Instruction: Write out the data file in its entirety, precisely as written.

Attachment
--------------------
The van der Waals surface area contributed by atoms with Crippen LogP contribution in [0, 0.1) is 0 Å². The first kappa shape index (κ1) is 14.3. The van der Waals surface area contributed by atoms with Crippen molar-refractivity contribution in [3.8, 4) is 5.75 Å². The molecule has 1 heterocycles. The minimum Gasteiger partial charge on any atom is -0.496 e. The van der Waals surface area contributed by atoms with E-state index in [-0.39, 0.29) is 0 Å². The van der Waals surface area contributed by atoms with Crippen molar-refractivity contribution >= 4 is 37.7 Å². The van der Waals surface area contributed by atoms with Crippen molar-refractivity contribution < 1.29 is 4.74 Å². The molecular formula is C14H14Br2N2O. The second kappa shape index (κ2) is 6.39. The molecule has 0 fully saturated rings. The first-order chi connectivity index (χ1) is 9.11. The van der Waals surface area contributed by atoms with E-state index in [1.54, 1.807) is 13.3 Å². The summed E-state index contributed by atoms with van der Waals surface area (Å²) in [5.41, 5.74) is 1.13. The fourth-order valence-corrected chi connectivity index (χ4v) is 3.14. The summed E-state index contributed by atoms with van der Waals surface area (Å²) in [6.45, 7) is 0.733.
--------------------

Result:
The van der Waals surface area contributed by atoms with Crippen LogP contribution in [0, 0.1) is 0 Å². The first kappa shape index (κ1) is 14.3. The van der Waals surface area contributed by atoms with Crippen molar-refractivity contribution in [3.8, 4) is 5.75 Å². The molecule has 1 heterocycles. The minimum Gasteiger partial charge on any atom is -0.496 e. The van der Waals surface area contributed by atoms with E-state index in [-0.39, 0.29) is 0 Å². The van der Waals surface area contributed by atoms with Crippen molar-refractivity contribution >= 4 is 37.7 Å². The van der Waals surface area contributed by atoms with Crippen molar-refractivity contribution < 1.29 is 4.74 Å². The molecular formula is C14H14Br2N2O. The second kappa shape index (κ2) is 6.39. The molecule has 0 fully saturated rings. The first-order chi connectivity index (χ1) is 9.11. The van der Waals surface area contributed by atoms with E-state index in [1.54, 1.807) is 13.3 Å². The summed E-state index contributed by atoms with van der Waals surface area (Å²) in [5.41, 5.74) is 1.13. The fourth-order valence-corrected chi connectivity index (χ4v) is 3.14. The summed E-state index contributed by atoms with van der Waals surface area (Å²) in [6.45, 7) is 0.733.